If you can answer “yes” to even some of these questions, you may find help in S-Ateen.

What is Sexaholism?

If this is your first contact with a Twelve Step program, we ask that you try not to analyze, diagnose, or label another person’s behavior. The most important thing for us to know, as S-Anon members, is that sexaholism is an addiction just like any other addiction – with the same elements of loss of control, tendency to continue the damaging behavior despite negative consequences, and the need to do more of the behavior to get the same result. Also, like other addictions, sexaholism affects the whole family.

No matter what manifestation of sexaholism you may have encountered in a relative or friend, we assure you that you are not alone. We have included a partial list of behaviors that other S-Anons have been affected by over the years. The list is meant to offer newcomers a way to know they are not isolated in the problems of living with or having lived with active sexaholism. You may or may not have encountered any or all of the following: sexual affairs with women or men, sex with children in or outside of the family, sex with prostitutes or other strangers, telephone sex or other use of the electronic media, compulsive use of pornography or masturbation, fantasy, voyeurism, exhibitionism, masochism, sadism, sexual violence, withholding sex, sex with animals, or something else – we assure you that you are not alone. When you talk with S-Anon members, you will find others who have lived with the same types of sexaholic behaviors. Even if you feel unique in your local S-Anon group, you can be certain that someone in the S-Anon fellowship has also had similar experiences and feelings.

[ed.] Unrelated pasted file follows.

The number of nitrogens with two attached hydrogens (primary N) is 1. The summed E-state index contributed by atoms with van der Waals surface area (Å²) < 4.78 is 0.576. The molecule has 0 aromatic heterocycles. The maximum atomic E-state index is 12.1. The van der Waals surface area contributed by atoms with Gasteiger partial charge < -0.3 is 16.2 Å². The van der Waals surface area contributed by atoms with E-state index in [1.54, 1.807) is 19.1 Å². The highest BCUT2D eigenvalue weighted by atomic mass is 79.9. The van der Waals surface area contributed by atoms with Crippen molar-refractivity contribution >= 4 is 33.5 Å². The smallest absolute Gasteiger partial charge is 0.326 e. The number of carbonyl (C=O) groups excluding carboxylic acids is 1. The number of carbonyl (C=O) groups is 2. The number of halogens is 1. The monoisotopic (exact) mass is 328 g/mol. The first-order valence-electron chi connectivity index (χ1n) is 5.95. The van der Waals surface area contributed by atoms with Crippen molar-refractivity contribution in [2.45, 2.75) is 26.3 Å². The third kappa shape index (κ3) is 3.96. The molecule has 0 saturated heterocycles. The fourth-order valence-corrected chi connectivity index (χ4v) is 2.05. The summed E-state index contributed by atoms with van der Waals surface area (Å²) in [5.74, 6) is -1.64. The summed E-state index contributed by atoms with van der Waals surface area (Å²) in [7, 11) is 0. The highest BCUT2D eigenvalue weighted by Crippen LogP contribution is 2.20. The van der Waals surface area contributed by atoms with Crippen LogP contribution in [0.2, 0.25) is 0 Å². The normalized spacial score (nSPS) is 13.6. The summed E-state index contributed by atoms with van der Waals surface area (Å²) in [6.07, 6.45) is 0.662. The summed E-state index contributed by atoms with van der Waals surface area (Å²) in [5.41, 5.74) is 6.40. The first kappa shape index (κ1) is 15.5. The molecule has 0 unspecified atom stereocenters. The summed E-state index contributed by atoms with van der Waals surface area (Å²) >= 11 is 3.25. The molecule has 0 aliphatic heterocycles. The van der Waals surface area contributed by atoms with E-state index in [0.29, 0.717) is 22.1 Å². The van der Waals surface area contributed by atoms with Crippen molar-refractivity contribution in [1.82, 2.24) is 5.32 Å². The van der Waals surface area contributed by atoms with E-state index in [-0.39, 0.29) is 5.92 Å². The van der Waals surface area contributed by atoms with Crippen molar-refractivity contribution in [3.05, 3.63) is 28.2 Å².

In S-Anon we consider sexaholic behaviors to be symptoms of a disease – unacceptable actions taken by sick people who are powerless over lust. Through working the S-Anon program, many of us have overcome powerful feelings, which are not ours to carry, of shame or guilt that arose out of being so closely connected to this “shameful” disease. We have come to understand and accept that we are not responsible for the actions of others and that those burdens of shame and guilt are not rightfully ours to carry. Our solution depends on keeping focused on our own personal path of recovery and allowing the sexaholic to do the same.

Reprinted with permission of S-Anon International Family Groups, Inc., Nashville, TN. Compliance with S-Anon International Family Groups, Inc.’s copyrights and trademarks is required.